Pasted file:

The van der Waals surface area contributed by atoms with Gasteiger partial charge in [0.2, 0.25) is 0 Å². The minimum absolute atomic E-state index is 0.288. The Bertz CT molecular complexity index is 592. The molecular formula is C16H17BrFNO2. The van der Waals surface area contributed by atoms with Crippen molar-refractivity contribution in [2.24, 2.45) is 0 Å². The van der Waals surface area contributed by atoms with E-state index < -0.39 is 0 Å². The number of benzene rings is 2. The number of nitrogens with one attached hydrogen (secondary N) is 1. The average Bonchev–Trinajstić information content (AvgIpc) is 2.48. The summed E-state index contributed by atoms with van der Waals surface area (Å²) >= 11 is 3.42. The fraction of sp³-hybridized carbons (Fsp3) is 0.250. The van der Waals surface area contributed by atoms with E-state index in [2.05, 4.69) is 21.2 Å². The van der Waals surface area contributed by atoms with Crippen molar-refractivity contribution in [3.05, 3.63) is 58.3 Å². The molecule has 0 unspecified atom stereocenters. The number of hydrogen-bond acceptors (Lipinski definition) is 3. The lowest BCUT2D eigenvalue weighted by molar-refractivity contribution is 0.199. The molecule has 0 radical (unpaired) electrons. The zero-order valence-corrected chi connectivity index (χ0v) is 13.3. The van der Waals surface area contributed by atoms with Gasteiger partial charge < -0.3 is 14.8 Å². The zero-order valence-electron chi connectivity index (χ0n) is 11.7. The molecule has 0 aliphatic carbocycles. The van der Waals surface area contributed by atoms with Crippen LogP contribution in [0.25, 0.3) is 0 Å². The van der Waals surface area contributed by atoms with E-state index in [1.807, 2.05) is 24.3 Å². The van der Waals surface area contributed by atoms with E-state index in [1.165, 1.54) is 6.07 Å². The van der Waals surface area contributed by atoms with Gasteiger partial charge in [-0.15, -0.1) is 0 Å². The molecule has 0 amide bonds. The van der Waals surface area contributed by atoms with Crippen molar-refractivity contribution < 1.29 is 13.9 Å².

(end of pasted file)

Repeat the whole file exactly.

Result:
The van der Waals surface area contributed by atoms with Gasteiger partial charge in [0.2, 0.25) is 0 Å². The minimum absolute atomic E-state index is 0.288. The Bertz CT molecular complexity index is 592. The molecular formula is C16H17BrFNO2. The van der Waals surface area contributed by atoms with Crippen molar-refractivity contribution in [2.24, 2.45) is 0 Å². The van der Waals surface area contributed by atoms with E-state index < -0.39 is 0 Å². The number of benzene rings is 2. The number of nitrogens with one attached hydrogen (secondary N) is 1. The average Bonchev–Trinajstić information content (AvgIpc) is 2.48. The summed E-state index contributed by atoms with van der Waals surface area (Å²) >= 11 is 3.42. The fraction of sp³-hybridized carbons (Fsp3) is 0.250. The van der Waals surface area contributed by atoms with E-state index in [2.05, 4.69) is 21.2 Å². The van der Waals surface area contributed by atoms with Crippen molar-refractivity contribution in [3.05, 3.63) is 58.3 Å². The molecule has 0 unspecified atom stereocenters. The number of hydrogen-bond acceptors (Lipinski definition) is 3. The lowest BCUT2D eigenvalue weighted by molar-refractivity contribution is 0.199. The molecule has 0 radical (unpaired) electrons. The zero-order valence-corrected chi connectivity index (χ0v) is 13.3. The van der Waals surface area contributed by atoms with Gasteiger partial charge < -0.3 is 14.8 Å². The zero-order valence-electron chi connectivity index (χ0n) is 11.7. The molecule has 0 aliphatic carbocycles. The van der Waals surface area contributed by atoms with Crippen LogP contribution in [0.25, 0.3) is 0 Å². The van der Waals surface area contributed by atoms with E-state index in [1.807, 2.05) is 24.3 Å². The van der Waals surface area contributed by atoms with E-state index in [1.165, 1.54) is 6.07 Å². The van der Waals surface area contributed by atoms with Gasteiger partial charge in [-0.15, -0.1) is 0 Å². The molecule has 0 amide bonds. The van der Waals surface area contributed by atoms with Crippen molar-refractivity contribution < 1.29 is 13.9 Å².